Bahamian Health Officials Join Ribbon Cutting for New Helipad at University of Miami Hospital

A delegation of health officials from the Bahamas cut the ribbon for a new helipad at the University of Miami Hospital in a November 25 dedication ceremony that strengthened the Caribbean nation’s ties with the Miller School of Medicine and UHealth.

“Today, we are doing more than dedicating a landing pad at UMH,” said Pascal J. Goldschmidt, M.D., Senior Vice President for Medical Affairs and Dean of the Miller School and CEO of UHealth. “This is a new lifeline for patients across South Florida, the Bahamas and the Caribbean region who need to reach our groundbreaking clinical care and research facilities.”

Welcoming the delegation, UM President Donna E. Shalala said, “You have very good medical care in the Bahamas, and our physicians are your partners when you need very high-end specialized care. Our goal is to provide for a seamless transition
from one set of providers to another for the benefit of patients from both our countries.”

The Honorable Dr. Perry Gomez, Minister of Health for the Bahamas, noted that the UMH helipad will be particularly important in providing visitors and residents on the nearby island of Bimini with access to Miller School and UHealth services. “Time is critical to saving lives and Miami is just 50 miles away – closer than our capital of Nassau,” he said. “As we develop Bimini as a major tourist destination, we look forward to cooperating with you in establishing improved medical facilities for tourists and our residents, who will see a vast improvement in the quality of medical services provided to them.”

Other members of the Bahamian delegation included Marceline Dahl-Regis, M.D., M.P.H., Chief Medical Officer, Glen Beneby, M.D., Medical Advisor for the Public Hospital Authority of the Bahamas, and Sandra Carey, Deputy Consul General. They were given a tour of the rooftop helipad and a medically equipped helicopter by a Miami-Dade Fire Rescue team. After the dedication, the Bahamian delegation toured the Elaine and Sydney Sussman Cardiac Catheterization Laboratory at UMH and the Miller School’s Interdisciplinary Stem Cell Institute.

Gomez noted that Bahamian health officials had visited the Miller School several months ago to discuss the nation’s plans to establish a stem cell research and therapy program, and other potential areas of collaboration. “There are many challenges to delivering quality healthcare throughout a nation of islands,” he said. “We have a long history of friendship with UM and value that relationship.” Gomez added that government and education officials last week broke ground on the Bahamas Agricultural and Marine Science Research Institute on Andros Island, opening the door to additional potential avenues of cooperation with the University of Miami.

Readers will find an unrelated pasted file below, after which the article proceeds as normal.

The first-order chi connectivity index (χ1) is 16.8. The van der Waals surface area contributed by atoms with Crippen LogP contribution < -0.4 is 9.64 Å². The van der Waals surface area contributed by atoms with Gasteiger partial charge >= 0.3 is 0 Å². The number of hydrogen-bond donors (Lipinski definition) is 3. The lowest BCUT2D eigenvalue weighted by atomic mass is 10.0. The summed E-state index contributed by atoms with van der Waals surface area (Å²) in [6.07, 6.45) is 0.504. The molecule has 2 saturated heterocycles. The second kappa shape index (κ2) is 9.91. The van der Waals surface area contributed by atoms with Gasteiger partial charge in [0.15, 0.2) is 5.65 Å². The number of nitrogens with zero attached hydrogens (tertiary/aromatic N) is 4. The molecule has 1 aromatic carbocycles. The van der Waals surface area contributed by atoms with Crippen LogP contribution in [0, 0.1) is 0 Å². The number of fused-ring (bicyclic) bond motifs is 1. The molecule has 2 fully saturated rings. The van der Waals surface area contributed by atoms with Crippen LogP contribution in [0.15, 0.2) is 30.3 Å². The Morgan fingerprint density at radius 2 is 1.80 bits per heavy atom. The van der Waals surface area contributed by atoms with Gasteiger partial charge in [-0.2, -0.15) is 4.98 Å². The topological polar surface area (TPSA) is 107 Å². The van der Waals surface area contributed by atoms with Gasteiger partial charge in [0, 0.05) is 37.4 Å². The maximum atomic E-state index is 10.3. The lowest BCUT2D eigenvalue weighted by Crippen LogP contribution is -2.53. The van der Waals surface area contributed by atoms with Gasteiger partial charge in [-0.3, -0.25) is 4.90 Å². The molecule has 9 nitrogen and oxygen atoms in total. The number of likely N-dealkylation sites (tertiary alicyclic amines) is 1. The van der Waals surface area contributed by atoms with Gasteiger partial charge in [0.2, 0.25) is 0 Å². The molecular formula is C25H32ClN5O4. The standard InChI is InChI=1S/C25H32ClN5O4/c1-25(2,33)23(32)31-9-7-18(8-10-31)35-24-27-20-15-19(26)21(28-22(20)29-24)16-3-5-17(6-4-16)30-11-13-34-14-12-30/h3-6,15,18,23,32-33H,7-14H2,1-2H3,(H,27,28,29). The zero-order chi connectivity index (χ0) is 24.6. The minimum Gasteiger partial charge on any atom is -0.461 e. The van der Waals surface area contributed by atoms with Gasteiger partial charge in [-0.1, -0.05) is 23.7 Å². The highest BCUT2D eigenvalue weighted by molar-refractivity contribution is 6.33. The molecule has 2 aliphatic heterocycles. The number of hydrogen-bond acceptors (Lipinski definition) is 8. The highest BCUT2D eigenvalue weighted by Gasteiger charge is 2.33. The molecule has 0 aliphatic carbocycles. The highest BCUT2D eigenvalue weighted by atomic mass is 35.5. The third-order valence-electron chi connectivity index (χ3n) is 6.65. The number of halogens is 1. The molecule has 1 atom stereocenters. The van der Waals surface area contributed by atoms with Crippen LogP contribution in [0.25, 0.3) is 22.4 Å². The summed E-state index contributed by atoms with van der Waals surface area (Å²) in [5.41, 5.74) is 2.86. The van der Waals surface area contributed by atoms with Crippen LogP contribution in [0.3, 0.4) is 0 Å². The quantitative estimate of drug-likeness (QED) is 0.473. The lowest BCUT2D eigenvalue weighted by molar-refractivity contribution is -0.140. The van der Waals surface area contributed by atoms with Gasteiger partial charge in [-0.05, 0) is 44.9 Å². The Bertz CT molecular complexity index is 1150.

Before the helipad dedication, Arthur Hertz, Chairman of the Board of Governors of UMH and UM Trustee, noted that the University can provide assistance with educating and training Bahamian healthcare professionals, in addition to providing access to specialized patient services.

Dan Snyder, CEO of UMH, said the helipad will enable patients with complex disorders and injuries to receive specialized care and take part in the Miller School’s research and clinical trials. He added that the helipad can also serve as a drop-off point for medical supplies and personnel in the event of a natural disaster.

Snyder also emphasized the importance of rapid transport to the Miller School’s academic medical services in the “golden hour” after a medical emergency. Noting that he had spent 20 years in the U.S. Navy commanding field hospitals and hospital ships before joining UMH, Snyder said, “We understand the importance of getting patients to the hospital as quickly as possible, and this helipad is an important step in helping patients who need critical care.”

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